Blessed with beautiful Juneau summer weather, Polar Insanity beat WHO 12-10 as Ultimate Frisbee enthusiasts ended their inaugural season with a tournament at Adair-Kennedy Memorial Park on Saturday.
The four teams from the the Ultimate Players of Southeast Alaska, or UPSEA, began playing double-elimination games early in the morning until just two teams remained for the afternoon championship.
In the first-round games, Polar Insanity defeated the Rain Dogs 10-4 and WHO beat the Mad Cows 10-8. The Rain Dogs knocked the Mad Cows out of the tournament with a 9-7 win in the first round of consolation play.
Polar Insanity edged WHO 9-8 in the second round, but WHO came back in the consolation round to eliminate the Rain Dogs 11-8 and set up a possible championship game between Polar Insanity and WHO. Polar Insanity had the chance to wrap up the tournament without a loss, but had to forfeit the game due to lack of players.
That set up a final winner-take-all game where Polar Insanity claimed the inaugural league championship.
"It really went smoothly," organizer Peter van Tamelen said. "It sure was a joy for me to watch it today. I kept on reflecting back to beginning of season when we were just getting started and a lot of people didn't know what they were doing. They looked great today."
Ultimate Frisbee is a relatively new and unique co-ed sport that is played much like soccer. The game is played informally without the use of referees or umpires and players are expected to play in the 'spirit of the game.'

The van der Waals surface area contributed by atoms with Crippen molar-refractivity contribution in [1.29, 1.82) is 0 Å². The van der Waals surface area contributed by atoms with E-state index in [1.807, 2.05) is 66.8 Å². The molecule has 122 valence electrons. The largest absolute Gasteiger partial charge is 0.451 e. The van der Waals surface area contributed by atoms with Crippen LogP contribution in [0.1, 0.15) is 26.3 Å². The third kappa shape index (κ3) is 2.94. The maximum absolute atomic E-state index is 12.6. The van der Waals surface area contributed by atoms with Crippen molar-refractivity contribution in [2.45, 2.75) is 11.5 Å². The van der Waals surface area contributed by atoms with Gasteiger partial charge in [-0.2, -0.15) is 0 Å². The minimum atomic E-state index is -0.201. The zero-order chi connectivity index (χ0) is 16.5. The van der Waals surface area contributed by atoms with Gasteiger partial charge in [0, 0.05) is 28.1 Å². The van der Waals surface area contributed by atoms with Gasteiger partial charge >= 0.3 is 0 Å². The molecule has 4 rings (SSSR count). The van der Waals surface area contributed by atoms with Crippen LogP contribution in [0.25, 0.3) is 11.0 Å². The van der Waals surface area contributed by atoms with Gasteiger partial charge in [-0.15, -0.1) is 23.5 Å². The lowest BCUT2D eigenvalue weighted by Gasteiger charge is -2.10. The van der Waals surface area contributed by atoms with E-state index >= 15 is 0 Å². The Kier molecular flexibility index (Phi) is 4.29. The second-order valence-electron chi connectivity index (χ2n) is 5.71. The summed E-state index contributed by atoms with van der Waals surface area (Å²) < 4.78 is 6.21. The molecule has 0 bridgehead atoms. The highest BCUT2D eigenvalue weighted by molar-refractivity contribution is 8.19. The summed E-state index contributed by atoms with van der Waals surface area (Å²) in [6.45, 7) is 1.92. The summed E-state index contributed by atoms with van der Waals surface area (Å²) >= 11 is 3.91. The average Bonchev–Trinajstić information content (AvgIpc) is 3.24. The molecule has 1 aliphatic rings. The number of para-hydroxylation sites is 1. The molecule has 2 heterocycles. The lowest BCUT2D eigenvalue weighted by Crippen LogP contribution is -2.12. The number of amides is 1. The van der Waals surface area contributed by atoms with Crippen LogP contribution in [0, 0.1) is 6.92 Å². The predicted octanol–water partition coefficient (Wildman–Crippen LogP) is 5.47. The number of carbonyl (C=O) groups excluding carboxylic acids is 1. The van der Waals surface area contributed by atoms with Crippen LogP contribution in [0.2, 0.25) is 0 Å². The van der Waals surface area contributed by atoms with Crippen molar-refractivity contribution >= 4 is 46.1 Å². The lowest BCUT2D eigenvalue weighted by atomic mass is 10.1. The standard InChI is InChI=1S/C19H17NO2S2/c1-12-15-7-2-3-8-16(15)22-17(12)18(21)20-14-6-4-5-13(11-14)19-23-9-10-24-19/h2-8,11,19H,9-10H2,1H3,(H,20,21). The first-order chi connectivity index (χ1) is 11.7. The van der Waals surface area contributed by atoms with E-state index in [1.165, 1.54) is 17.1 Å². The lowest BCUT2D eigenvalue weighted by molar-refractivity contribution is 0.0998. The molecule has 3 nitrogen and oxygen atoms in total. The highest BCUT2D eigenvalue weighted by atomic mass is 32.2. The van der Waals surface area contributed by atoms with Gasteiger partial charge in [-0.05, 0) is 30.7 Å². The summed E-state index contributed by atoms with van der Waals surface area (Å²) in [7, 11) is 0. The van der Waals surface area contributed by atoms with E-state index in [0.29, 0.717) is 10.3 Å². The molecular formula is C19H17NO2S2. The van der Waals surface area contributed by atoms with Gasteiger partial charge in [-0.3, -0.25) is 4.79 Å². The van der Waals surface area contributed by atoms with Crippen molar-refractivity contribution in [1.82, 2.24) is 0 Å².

Played on a shortened football field with seven players on each team, the object of the game is to pass a Frisbee from teammate to teammate down the field to the end zone. No running is allowed with the Frisbee and passes must be caught, or else a turnover results.
The UPSEA began its season on May 1 and played regular season games every Tuesday and Thursday nights at Adair-Kennedy. According to van Tamelen, more than 100 people showed interest and about 80 signed up and are full members of the association.
"Basically our goal was to get as many people as we could playing and teach to as many people as we could," van Tamelen said. "It's pretty excited we got a full league going in Juneau. When I came here in 1992 my goal was to bring ultimate here."
"The first time I ever played ultimate was this year," WHO teammate Ami Reifenstein said. "I had a great time. It was very beginner friendly."
Jeff Kasper can be reached at firstname.lastname@example.org.